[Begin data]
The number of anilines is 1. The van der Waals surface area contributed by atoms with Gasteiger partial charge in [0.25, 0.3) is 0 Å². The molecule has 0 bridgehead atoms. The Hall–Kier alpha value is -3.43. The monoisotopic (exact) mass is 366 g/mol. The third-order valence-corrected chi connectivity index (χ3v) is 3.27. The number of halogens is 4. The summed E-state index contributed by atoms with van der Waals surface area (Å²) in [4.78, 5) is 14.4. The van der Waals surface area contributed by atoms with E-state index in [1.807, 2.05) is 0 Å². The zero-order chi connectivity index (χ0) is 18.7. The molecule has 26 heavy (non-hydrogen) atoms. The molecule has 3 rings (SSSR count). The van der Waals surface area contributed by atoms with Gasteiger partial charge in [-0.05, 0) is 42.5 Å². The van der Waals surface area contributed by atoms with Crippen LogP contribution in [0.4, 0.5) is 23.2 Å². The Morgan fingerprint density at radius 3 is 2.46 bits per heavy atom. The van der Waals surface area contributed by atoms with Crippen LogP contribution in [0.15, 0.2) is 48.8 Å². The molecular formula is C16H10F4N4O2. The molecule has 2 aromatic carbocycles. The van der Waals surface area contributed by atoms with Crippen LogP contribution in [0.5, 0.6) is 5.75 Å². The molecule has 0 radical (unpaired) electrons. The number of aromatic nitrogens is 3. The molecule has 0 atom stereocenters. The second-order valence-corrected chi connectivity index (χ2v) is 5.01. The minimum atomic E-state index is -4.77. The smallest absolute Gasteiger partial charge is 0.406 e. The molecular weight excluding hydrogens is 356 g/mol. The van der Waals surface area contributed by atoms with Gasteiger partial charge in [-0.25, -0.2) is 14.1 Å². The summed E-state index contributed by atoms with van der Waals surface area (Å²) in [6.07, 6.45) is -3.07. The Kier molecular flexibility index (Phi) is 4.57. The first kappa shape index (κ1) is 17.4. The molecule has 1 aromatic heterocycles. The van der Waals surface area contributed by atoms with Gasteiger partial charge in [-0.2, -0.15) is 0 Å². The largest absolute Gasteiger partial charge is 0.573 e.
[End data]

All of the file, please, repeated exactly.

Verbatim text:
The number of anilines is 1. The van der Waals surface area contributed by atoms with Gasteiger partial charge in [0.25, 0.3) is 0 Å². The molecule has 0 bridgehead atoms. The Hall–Kier alpha value is -3.43. The monoisotopic (exact) mass is 366 g/mol. The third-order valence-corrected chi connectivity index (χ3v) is 3.27. The number of halogens is 4. The summed E-state index contributed by atoms with van der Waals surface area (Å²) in [4.78, 5) is 14.4. The van der Waals surface area contributed by atoms with E-state index in [1.807, 2.05) is 0 Å². The zero-order chi connectivity index (χ0) is 18.7. The molecule has 26 heavy (non-hydrogen) atoms. The molecule has 3 rings (SSSR count). The van der Waals surface area contributed by atoms with Gasteiger partial charge in [-0.05, 0) is 42.5 Å². The van der Waals surface area contributed by atoms with Crippen LogP contribution in [0.4, 0.5) is 23.2 Å². The Morgan fingerprint density at radius 3 is 2.46 bits per heavy atom. The van der Waals surface area contributed by atoms with Crippen LogP contribution in [0.15, 0.2) is 48.8 Å². The molecular formula is C16H10F4N4O2. The molecule has 2 aromatic carbocycles. The van der Waals surface area contributed by atoms with Crippen LogP contribution in [0.5, 0.6) is 5.75 Å². The molecule has 0 radical (unpaired) electrons. The number of aromatic nitrogens is 3. The molecule has 0 atom stereocenters. The second-order valence-corrected chi connectivity index (χ2v) is 5.01. The minimum atomic E-state index is -4.77. The smallest absolute Gasteiger partial charge is 0.406 e. The molecular weight excluding hydrogens is 356 g/mol. The van der Waals surface area contributed by atoms with Gasteiger partial charge in [-0.25, -0.2) is 14.1 Å². The summed E-state index contributed by atoms with van der Waals surface area (Å²) in [6.07, 6.45) is -3.07. The Kier molecular flexibility index (Phi) is 4.57. The first kappa shape index (κ1) is 17.4. The molecule has 1 aromatic heterocycles. The van der Waals surface area contributed by atoms with Gasteiger partial charge in [-0.2, -0.15) is 0 Å². The largest absolute Gasteiger partial charge is 0.573 e.